The Last Few Days
After returning to the Great Hotel on 16 September, Anne and Mariana spent a few quiet days, socialising, talking, and reading aloud to one another. One evening, Mariana “sat by me sewing” while Anne sat settling her accounts. As before, they sauntered around the grove and the arcades, went to Bright’s the jewellers, and wandered up the nearby slope called Hall Bank (built 1793-1798). Anne also had an interesting time at “Beaumont’s the Druggist – he shewed the stomach-pump for extracting poison from the stomach – price 3 1/2 guineas”.
A conversation with a Colonel and Mrs Tryon on the 21st took an interesting turn, with Mariana giving an explanation about why Anne wasn’t married:
Anne would have enjoyed this description of her social standing, but, despite Mariana’s words, she was not a member of the aristocracy.
As for Aunt Anne, she continued to have a range of symptoms, including weakness and nervousness, and on 20 September:
Lettuce milk, the sap of some types of lettuce, was not widely available, but was used as a mild sleeping tonic.
Anne and Mariana’s Last Night
Anne and Mariana’s precious time together in Buxton was coming to an end:
On the final morning, Aunt Anne was “off in the gig with George at 10 20/60”. Poor “Caradoc all but down about midway the Crescent – bad driving with more weight than usual, should have started carefully”. The weather as they left Buxton matched their mood:
They arrived at the Bridgewater Arms in Manchester at just before 3p.m.
Anne’s evolving view of Buxton
Miserable as she undoubtedly was about Mariana's marriage, Anne's experience of Buxton in 1816 matched her mood. It held no joy for her, and had it not been for her aunt's need to visit the town for the sake of her health, Anne might not have returned in 1825.
The prospect of spending time in Buxton with her elderly, unwell aunt did not fill Anne with enthusiasm. Indeed, her first few days back in the town seem to have matched her expectations - once again, she found it dreary and uninteresting. But in keeping with her tendency to make the best of things, Anne took it upon herself to venture out, and with those excursions her impression of Buxton and its environs started to improve: perhaps to her surprise, she found plenty to interest her.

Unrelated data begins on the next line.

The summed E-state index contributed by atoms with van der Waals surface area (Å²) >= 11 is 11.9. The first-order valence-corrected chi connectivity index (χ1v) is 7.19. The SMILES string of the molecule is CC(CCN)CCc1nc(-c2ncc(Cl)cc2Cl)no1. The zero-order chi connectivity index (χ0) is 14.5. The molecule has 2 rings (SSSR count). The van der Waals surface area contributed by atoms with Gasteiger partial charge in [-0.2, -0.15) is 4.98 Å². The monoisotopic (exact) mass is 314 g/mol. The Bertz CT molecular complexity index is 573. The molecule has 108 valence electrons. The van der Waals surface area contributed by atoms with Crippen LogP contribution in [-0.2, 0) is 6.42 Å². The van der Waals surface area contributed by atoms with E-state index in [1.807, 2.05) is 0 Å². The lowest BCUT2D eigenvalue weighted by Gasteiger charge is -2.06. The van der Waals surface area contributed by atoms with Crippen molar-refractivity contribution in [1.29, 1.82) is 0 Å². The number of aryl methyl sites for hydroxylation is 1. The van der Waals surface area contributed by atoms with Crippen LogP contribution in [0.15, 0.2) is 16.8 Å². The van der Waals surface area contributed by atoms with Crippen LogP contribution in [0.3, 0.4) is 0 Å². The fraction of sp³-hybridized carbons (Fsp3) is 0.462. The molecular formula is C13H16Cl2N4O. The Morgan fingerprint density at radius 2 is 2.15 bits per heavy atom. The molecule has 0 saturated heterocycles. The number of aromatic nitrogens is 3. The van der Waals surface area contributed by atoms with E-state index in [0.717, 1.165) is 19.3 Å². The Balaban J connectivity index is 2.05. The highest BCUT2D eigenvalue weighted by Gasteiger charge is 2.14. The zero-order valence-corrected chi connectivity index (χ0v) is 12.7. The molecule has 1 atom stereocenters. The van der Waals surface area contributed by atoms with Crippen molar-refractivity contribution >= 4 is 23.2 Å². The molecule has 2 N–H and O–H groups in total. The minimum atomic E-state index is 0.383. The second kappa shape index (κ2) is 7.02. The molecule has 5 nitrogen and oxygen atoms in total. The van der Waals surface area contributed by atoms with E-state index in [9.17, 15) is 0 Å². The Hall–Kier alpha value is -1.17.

With Mariana's arrival, Buxton's redemption was begun. This time, Mariana was unaccompanied by her husband, and she was able to be with Anne for three weeks. Their pleasure in each other's company grew with that freedom, and Anne’s pages project a happy and relaxed period, much of it centred on Buxton. From being the ugly town of nine-year memory, Buxton was transformed into a place of private happiness, a town to be remembered, this time around, with warmth.
Whitbread, Helena. 1992. I know my own heart: The diaries of Anne Lister, 1791-1840. NYU Press.
Lister, Anne, and Helena Whitbread. 1992. No Priest but Love: The Journals of Anne Lister from 1824–1826. Virago Press.
Maskill, Louise. 2021. Spa Waters of Derbyshire. Curlew Press.
Moore, Henry. 1819. Picturesque Excursions in the High Peak of Derbyshire, Forming a New Buxton and Castleton Guide. HardPress.
Roberts, Alan. 2012. Buxton Through Time. Amberley Publishing.
Williams, Cicely M. 1976. The Parish Church of Saint John the Baptist, Buxton: A Short History and Guide. St. John the Baptist (Church : Buxton, Derbyshire, England).
With thanks to: my partner Helen Parkins, for her editorial input, and patience (always); and Amanda Pryce and Marlene Oliveira for the creative and technical skills behind the presentation and the Travel Maps.
Corrected photograph of Georgian window in St John the Baptist Church, Buxton.
On June 1, 2023
Replaced the photograph of Hall Bank, Buxton.